“I am convinced that this will be a net positive for our economy, local recreation and the watershed,” said Ken Mann. “I want Whatcom County to control its own destiny. Sometimes, if you want to write your own destiny, you have to write the checks. We’ve listened to a lot of voices tonight, but I also listen to a voice that wakes me up every night for milk. Her name is Phoebe, and she’s my daughter. Her voice, my son Atticus’ voice, and the voices of all the kids in Whatcom County – those are the voices I’m listening to.”
“I don’t want this to become a ‘whoops’ for the county further down the line,” Knutzen said. “We may not have sufficient funds to properly manage this land,” he added.
The county would restrict logging on the land, a fact that has been cast by those in favor of the reconveyance as a boon to water quality, but Barbara Brenner and Knutzen said there is insufficient evidence to suggest the reconveyance would improve water quality in Lake Whatcom.
“The department of ecology has said reconveyance will not improve water quality,” Knutzen said.
“It won’t fix water quality issues,” Brenner agreed. “The liability of a park that big will be too much to manage. We don’t have the money.”
“The benefits are great, and I think we have a golden opportunity,” Kremen responded. “We have more than $6 million in the conservation futures fund, with more money coming in each year, to help pay for the management of this land.” The conservation futures fund is the result of a levy begun in 1993 that collects 6.3 cents for every $1000 of assessed property value.
Coming out in support, Carl Weimer said, “We’ve talked about this for six years. We know about the recreational opportunities, the economic opportunities and the ecological benefits. But I’m voting for this because of what a wise fisherman said: parks represent love and happiness. I’m not going to take my daughters and wife to go tour the new jail, or a new room in the courthouse. But I will, hopefully, take them to enjoy this new park.”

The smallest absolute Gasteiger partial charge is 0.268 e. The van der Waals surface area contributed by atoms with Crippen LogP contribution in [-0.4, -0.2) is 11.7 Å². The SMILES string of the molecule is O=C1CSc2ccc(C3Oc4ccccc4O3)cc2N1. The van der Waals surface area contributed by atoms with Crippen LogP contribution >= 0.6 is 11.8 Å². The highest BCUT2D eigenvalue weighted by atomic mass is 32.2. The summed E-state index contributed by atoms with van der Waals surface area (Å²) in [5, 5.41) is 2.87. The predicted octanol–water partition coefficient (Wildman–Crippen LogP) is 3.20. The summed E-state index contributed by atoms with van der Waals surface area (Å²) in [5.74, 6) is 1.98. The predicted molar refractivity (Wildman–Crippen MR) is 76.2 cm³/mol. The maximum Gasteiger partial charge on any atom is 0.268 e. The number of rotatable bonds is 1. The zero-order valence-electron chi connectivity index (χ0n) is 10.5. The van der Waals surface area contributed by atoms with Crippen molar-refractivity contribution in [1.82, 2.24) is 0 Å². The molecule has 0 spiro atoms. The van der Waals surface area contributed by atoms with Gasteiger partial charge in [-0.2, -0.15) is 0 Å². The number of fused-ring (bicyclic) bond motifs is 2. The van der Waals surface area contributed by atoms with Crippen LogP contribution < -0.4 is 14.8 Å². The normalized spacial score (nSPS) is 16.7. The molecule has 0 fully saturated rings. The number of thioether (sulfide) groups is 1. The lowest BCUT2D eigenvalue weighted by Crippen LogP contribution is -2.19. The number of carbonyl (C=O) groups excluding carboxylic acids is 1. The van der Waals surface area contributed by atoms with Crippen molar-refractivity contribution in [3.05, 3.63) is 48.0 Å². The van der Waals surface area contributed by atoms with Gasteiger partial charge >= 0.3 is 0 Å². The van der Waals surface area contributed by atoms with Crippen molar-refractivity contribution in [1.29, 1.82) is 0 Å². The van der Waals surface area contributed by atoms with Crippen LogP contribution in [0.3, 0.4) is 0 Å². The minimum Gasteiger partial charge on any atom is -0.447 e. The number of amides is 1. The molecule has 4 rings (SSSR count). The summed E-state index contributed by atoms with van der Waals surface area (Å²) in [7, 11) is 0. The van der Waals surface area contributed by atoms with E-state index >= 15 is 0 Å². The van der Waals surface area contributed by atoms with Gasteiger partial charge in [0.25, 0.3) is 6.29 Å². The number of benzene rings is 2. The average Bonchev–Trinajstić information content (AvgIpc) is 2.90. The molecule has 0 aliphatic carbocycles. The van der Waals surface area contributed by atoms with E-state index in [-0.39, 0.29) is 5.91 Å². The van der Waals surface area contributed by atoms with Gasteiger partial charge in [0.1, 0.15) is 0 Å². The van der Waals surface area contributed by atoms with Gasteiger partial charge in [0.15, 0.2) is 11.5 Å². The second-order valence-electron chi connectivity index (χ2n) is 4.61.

Chair Kathy Kershner also voiced her support of the resolution.
“I expect that we will have lots of public input, with an advisory board made up of members of the public and a very vigorous review during which you will all be able to give your input,” she told the crowd just prior to the board’s vote at 11 p.m. “We’ve heard from many groups that recreation is a prime industry to bring in, and I think this park will do that. I want to encourage the use of volunteers for trail building, and I don’t support any tax increases for this. It’s got to pay for itself. I want us to work together to make this thing the best that it can be.”
The county park department will begin planning once the reconveyance is complete. Of the 82 residents who spoke during the public hearing, 53 were for and 28 were against the reconveyance, with one commenter lobbying to develop the land for motorized use. Chair Kathy Kershner tallied the list of people who signed the sign-in sheet and marked their view on the reconveyance but didn’t wish to speak at 57 for and seven against.
In other council business, an ordinance to change the speed limit on Lincoln Road from Blaine city limits to Harbor View Road from 35 mph to 45 mph was introduced. A public hearing on the ordinance will be held at the regular county council meeting on March 26.